SPEARFISH | From a troubled teen in Rapid City to a world-class martial artist, Nate Tilley is ready to tackle his next challenge — the International Brazilian Jiu-Jitsu Federation's World No-Gi Championships in Anaheim, Calif.
Tilley, 22, boarded a plane Wednesday morning at Rapid City Regional Airport to compete against fighters from across the world in the Blue Light-Feather division.
"This is a single-elimination tournament, so the stakes are high, but I am ready for the challenge," Tilley said Tuesday.
Originally from Rapid City, Tilley moved to Spearfish in 2017. As a child, Tilley said he started dabbling a bit in Japanese martial arts.
"Those experiences were okay, but not really what I was looking for," he said.
Tilley said as he grew older he wanted to play other sports like basketball or football, but had confidence issues because of his size and bullying. During his time at the Douglas School District, his interest turned to wrestling.
"I thought to myself, if wrestling would help me defend myself that would be good," Tilley said. "I never had much success at wrestling, though. My success was deflated because of my self-confidence. But for four years, I was able to train my muscles to get to that point."
Tilley wrestled at Douglas through his junior year of high school, before moving to Central High School in Rapid City.
"I didn't wrestle at Central because I got mixed up with the wrong crowd and I was really into skateboarding, partying, hanging out with friends, getting into trouble and living that lifestyle," Tilley said. "It really started catching up to me and I had to make a choice. I had some really tough experiences and hit rock bottom, so I decided I was going to stop that stuff and stop hanging out with those friends."
After making the choice to change his life, Tilley began working out at the gym with weightlifting and hitting the heavy bag, and training on it.
"I was pretty bad at hitting the bag, but to my luck there was a professional MMA fighter who worked at the gym," Tilley said.
That professional Mixed Martial Arts fighter is Deven Fisher, who competed at the professional MMA level from 2011-2017.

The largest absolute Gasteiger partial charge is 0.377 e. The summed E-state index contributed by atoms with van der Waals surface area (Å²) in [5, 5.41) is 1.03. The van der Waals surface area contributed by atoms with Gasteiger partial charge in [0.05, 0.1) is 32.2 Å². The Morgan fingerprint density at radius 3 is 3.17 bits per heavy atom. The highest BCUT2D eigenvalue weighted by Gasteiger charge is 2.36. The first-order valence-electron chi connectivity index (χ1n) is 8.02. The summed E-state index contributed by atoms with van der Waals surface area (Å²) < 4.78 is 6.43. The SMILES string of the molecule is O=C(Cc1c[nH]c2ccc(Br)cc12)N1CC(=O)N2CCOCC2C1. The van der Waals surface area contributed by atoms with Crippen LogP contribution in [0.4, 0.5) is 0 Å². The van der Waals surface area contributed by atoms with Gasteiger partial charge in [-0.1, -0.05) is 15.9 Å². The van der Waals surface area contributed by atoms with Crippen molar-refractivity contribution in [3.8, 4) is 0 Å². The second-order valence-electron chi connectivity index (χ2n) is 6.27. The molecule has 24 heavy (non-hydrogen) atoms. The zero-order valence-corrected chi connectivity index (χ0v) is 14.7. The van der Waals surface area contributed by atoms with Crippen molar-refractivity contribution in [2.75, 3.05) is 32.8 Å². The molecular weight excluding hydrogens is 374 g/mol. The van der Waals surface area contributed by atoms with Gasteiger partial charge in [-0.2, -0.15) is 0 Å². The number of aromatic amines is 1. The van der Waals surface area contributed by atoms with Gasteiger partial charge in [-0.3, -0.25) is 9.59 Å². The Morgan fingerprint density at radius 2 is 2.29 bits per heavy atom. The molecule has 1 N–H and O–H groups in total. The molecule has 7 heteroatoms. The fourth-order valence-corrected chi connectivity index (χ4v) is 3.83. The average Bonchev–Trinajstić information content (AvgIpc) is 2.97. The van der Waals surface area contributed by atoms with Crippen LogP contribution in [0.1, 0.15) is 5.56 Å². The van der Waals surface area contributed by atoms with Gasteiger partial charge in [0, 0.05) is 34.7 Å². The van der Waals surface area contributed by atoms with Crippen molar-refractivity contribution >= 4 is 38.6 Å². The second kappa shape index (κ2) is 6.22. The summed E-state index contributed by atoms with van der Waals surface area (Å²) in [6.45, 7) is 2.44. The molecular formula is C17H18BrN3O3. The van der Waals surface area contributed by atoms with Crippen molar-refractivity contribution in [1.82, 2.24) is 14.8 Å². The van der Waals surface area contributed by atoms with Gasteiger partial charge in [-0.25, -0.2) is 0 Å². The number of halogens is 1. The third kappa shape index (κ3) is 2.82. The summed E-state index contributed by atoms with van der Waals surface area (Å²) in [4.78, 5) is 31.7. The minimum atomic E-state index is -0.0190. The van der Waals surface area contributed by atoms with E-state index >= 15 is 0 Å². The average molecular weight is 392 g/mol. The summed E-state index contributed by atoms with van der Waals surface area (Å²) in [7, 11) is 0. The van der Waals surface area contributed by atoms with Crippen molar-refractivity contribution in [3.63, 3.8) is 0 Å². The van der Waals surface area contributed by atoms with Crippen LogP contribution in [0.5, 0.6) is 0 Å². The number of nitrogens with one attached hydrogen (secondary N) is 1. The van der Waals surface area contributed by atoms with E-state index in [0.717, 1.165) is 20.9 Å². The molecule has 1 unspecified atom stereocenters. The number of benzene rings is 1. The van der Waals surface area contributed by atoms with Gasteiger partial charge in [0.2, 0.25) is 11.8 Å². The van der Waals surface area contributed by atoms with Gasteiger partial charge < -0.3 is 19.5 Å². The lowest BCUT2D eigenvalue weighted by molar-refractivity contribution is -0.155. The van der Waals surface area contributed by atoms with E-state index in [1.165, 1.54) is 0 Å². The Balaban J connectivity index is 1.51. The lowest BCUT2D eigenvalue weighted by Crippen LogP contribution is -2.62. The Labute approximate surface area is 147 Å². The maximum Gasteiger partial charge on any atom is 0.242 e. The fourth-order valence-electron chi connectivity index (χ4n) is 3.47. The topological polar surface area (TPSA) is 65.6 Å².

"He started to give me lessons and train me," Tilley said. "Since I was coming off such a hard time in my life, I wanted to prove to myself what I was capable of and I told him if he could find me an MMA fight, I would be willing to get in the cage."
Tilley said he had no business being in an MMA fight because of his lack of experience, but he wanted to prove to himself that he could do it. Tilley moved to Spearfish and was commuting back and forth to Rapid City for MMA training.
"I ended up winning the fight as the underdog, and that night at the MMA fight, I met the owner of Spearfish Martial Arts, Jordan Thomas," Tilley said. "He invited me to Brazilian jiu-jitsu and I really wasn't super interested at the time. I was set on MMA, but after going to that gym it was a life changer."
Tilley said everyone at Spearfish Martial Arts showed him the techniques and totally beat him every time he went. The team at Spearfish Martial Arts inspired him to do better.
"After all the submission holds they would put me in, I made the decision to sign up for a year because Brazilian jiu-jitsu was exciting and really something I could get behind," Tilley said.
As he learned more of the techniques, Tilley said he fell in love with the sport and began training even harder. He even became a youth coach.
Tilley won a couple of silver medals and earned his blue belt after just one year.
In June 2019, on very little money, Tilley went to the national tournament in Las Vegas.
"It was a last-minute leap of faith," Tilley said.
That leap paid off, after he got second place in his division for No-Gi. Following his success at nationals, he went on to make the decision to train for the world championship.
"I couldn't do it without the support of my community here in Spearfish and the support I got from all the businesses and individuals who are sponsoring me," Tilley said. "It really feels good to have that support."
After his troubled youth and the decisions he made that caused those troubles, Tilley said the focus on jiu-jitsu has grounded him in that confidence he didn't use to have.
"I am focusing to be in the present moment, not on those past mistakes," Tilley said. "Making it this far to international competition is incredibly humbling and empowering. It has changed my life, and I am thankful for those who guided me through this."
Tilley will return to Spearfish on Sunday following the competition this week in Anaheim.